We have work to do. We need to examine, in depth, what the Bible and our tradition say about gender and sexuality, what other sources of human knowledge may contribute, and what the bleeding in the body can tell us of where the Spirit may be moving us. We need to hone our pastoral response to bleeding bodies. We need to make the space in our training institutions to equip the kind of wrestling that enables wounds to give birth to theologies that matter. We need to harness all our learning about human formation so that we can resource the integration of gender, sexuality and spirituality in those who will lead the body of Christ in coming years and decades. And we need to let Christ hold us together, with all our differences, no matter how painful, how wounding our unity is to us.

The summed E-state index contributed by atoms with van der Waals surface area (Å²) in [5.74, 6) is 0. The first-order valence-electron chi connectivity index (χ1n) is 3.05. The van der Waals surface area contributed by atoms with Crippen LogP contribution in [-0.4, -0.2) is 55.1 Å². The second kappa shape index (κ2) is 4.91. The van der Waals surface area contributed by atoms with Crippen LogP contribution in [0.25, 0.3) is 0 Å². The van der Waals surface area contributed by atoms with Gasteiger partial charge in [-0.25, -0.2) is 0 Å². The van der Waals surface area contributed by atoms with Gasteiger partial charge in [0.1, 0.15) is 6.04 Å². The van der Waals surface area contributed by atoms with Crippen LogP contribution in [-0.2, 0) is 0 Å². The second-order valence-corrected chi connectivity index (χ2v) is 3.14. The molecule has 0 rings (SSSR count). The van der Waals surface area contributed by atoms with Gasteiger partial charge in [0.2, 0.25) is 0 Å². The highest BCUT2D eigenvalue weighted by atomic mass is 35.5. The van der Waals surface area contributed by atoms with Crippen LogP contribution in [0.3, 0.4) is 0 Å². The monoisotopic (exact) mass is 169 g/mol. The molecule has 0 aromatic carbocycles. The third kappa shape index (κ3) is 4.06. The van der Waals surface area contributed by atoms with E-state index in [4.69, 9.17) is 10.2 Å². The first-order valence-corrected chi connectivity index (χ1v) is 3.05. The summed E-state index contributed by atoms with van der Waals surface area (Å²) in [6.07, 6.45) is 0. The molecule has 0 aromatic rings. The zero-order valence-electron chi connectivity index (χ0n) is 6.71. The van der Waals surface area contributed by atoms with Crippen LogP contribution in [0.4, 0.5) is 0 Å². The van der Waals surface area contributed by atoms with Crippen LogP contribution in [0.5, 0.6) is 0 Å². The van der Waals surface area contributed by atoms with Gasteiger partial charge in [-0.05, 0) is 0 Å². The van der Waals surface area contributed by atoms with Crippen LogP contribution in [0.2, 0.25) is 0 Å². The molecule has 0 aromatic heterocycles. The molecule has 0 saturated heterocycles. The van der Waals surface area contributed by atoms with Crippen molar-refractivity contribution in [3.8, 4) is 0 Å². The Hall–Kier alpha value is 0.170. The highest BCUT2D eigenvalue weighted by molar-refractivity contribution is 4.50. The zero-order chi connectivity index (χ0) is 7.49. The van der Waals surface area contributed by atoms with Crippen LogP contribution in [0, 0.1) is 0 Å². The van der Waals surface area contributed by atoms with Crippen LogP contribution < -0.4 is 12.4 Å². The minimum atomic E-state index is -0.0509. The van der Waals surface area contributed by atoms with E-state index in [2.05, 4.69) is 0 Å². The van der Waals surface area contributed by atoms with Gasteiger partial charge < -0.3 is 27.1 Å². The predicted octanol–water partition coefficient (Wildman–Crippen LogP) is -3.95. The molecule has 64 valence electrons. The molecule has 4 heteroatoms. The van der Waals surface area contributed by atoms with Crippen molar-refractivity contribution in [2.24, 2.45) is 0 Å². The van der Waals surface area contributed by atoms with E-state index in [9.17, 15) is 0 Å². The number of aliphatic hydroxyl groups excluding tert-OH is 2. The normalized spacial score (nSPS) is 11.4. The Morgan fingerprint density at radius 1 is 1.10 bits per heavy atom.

We have work to do. Speaking to an idolatrous Israel, the prophet Hosea (10:12) tells the people: “Sow for yourselves righteousness; reap steadfast love; break up your fallow ground. For it is time to seek the Lord that he may come and rain righteousness upon you.”
Our ground is fallow, hardened, parched. It has been a battleground. It has served neither us nor God well. It is time to break it up that new life may spring forth. Rigidity will not get us where God desires us to go.
We turn to the body. Hear this poem:
In the body.
That’s where it begins,
not in the head.
In the body that bleeds,
that struggles and strives,
in the vulnerable body,
the body that cries,
the body that aches.
“Creation is a bloody business.”
Muck and mess,
overflow and expulsion,
rhythm and rest.
In the body.
The chalice is shared in the body,
the body accepted and accepting,